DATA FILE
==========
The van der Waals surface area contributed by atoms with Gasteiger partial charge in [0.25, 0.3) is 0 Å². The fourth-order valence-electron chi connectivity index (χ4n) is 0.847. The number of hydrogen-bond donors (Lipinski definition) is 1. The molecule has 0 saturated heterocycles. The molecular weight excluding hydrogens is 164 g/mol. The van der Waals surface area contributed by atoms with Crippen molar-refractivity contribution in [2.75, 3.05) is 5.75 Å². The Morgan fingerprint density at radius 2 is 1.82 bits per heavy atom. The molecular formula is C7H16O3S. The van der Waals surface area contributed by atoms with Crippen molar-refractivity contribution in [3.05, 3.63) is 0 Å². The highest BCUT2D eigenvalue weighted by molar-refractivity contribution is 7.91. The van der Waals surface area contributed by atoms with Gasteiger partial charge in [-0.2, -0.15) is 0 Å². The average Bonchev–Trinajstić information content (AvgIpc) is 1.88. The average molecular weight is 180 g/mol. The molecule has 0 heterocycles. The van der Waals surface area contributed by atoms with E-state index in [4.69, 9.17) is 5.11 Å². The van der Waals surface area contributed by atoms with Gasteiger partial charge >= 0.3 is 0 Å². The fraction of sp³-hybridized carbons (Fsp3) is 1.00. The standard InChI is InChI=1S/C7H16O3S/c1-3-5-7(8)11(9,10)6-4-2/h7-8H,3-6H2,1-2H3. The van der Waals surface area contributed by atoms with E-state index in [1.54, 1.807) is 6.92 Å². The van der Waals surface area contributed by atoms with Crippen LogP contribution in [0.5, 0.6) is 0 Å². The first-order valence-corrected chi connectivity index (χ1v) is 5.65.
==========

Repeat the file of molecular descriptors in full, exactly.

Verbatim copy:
The van der Waals surface area contributed by atoms with Gasteiger partial charge in [0.25, 0.3) is 0 Å². The fourth-order valence-electron chi connectivity index (χ4n) is 0.847. The number of hydrogen-bond donors (Lipinski definition) is 1. The molecule has 0 saturated heterocycles. The molecular weight excluding hydrogens is 164 g/mol. The van der Waals surface area contributed by atoms with Crippen molar-refractivity contribution in [2.75, 3.05) is 5.75 Å². The Morgan fingerprint density at radius 2 is 1.82 bits per heavy atom. The molecular formula is C7H16O3S. The van der Waals surface area contributed by atoms with Crippen molar-refractivity contribution in [3.05, 3.63) is 0 Å². The highest BCUT2D eigenvalue weighted by molar-refractivity contribution is 7.91. The van der Waals surface area contributed by atoms with Gasteiger partial charge in [-0.2, -0.15) is 0 Å². The average Bonchev–Trinajstić information content (AvgIpc) is 1.88. The average molecular weight is 180 g/mol. The molecule has 0 heterocycles. The van der Waals surface area contributed by atoms with E-state index in [4.69, 9.17) is 5.11 Å². The van der Waals surface area contributed by atoms with Gasteiger partial charge >= 0.3 is 0 Å². The fraction of sp³-hybridized carbons (Fsp3) is 1.00. The standard InChI is InChI=1S/C7H16O3S/c1-3-5-7(8)11(9,10)6-4-2/h7-8H,3-6H2,1-2H3. The van der Waals surface area contributed by atoms with E-state index in [1.54, 1.807) is 6.92 Å². The van der Waals surface area contributed by atoms with Crippen LogP contribution in [0.5, 0.6) is 0 Å². The first-order valence-corrected chi connectivity index (χ1v) is 5.65.